Even the Silent Hill series is suffering a bit lately. The recent release Silent Hill: Book of Memories plays more like a hack and slash RPG with hints of the Silent Hill world thrown in for identity. There’s nothing to really scare you as you’re armed with an infinite flash light and weapons are thrown about the area. The best part is that the weapons break over time, so that adds more of a survival element to it, but you can generally find a new one pretty quick. It’s less survival and more ‘get to the weapon!’ While I haven’t played Silent Hill: Downpour the reviews have said that it recaptures the “classic Silent Hill style”, so I’m definitely going to give it a chance before casting an opinion.
It just seems that horror games are a dying breed recently. While I’m not slating any of the games above (just because they aren’t scary doesn’t mean that they aren’t good games!) I’m beginning to miss the days of Resident Evil 3: Nemesis or even Doom 3. These games gave you something to be afraid of: Nemesis used to be a hulking behemoth that would relentlessly pursue you and nothing you did would kill him (granted this was scripted but it was still pretty terrifying at the time!) and Doom threw demons and creatures at you like there was no tomorrow – pretty terrifying when you’re younger. Games like Dead Space have kept aspects of the genre alive, with nerve-wrecking audio and terrifying gameplay that leaves you wondering what goes on in the mind of certain designers, but overall horror games seem to be turning into action-shooters with zombies thrown in the mix.
That was a little dig at the zombie games out there and Call of Duty. The market has become saturated with that many zombie games that they just don’t seem to be scary anymore. Take Left for Dead as an example. While it’s a game I enjoy, the zombies aren’t scary. They charge at you like possessed people who you blow away with an army of guns, and the mutated creatures like Tanks are just another obstacle in the way. The Walking Dead and Day Z, while they may be good games, are just zombies and personally I can’t take them seriously anymore. Give me a Xenomorph any day. The human campaign of Aliens Vs Predator scared me more than most of the games I’ve mentioned here, just because we know the Xenomorphs prefer darkness to make them effective killing machines, and you’re in a lovely dark settlement with a tiny flashlight and quite limited ammo. The anticipation of checking each vent, each tiny hole for an acid-bleeding monster was more scary than an army of zombies.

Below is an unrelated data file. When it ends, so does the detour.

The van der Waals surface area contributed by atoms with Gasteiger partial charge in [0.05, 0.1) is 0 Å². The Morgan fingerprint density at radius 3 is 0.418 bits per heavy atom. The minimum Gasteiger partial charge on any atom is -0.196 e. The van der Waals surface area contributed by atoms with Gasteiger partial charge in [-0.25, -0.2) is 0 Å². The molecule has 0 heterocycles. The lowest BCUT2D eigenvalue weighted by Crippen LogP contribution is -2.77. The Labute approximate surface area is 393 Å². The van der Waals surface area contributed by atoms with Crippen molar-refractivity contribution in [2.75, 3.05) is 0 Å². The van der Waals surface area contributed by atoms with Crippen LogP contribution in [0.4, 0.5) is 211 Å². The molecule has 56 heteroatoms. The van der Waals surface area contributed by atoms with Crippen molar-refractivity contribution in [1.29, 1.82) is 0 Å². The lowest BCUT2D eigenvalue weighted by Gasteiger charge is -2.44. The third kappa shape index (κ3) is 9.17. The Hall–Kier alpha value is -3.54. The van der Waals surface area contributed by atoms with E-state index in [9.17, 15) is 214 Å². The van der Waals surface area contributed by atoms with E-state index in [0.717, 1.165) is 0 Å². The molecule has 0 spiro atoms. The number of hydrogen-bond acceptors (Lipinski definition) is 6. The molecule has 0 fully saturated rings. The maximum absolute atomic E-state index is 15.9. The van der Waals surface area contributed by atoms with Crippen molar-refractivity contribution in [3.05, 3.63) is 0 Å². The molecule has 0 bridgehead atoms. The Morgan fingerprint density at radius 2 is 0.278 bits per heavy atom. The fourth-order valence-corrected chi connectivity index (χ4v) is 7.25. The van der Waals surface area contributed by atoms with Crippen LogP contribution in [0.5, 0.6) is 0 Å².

If I were this guy, I’d use a bigger gun
Perhaps it’s just me that thinks this. I have played horror games for a long time, so you could argue that I’ve just been desensitised to horror, but desensitised or not if you show me a game that is actually scary I will still probably get scared. Because that’s what horror is meant to do – horror is meant to take your worst fears, throw them in your face and say ‘face up to it’. Whether this be the flesh eating undead, giant mutated creatures or something as simple as a tall guy in a suit, a horror should make your skin crawl and your pulse jump. I just haven’t been feeling it with any of these recent games.
Do you think the latest horror games are actually scary? There will probably be a different opinion for each person, so leave us a comment below. I love a good conversation about horror games (maybe you’ll even get to hear my zombie plan) and my opinion probably won’t agree with everyone.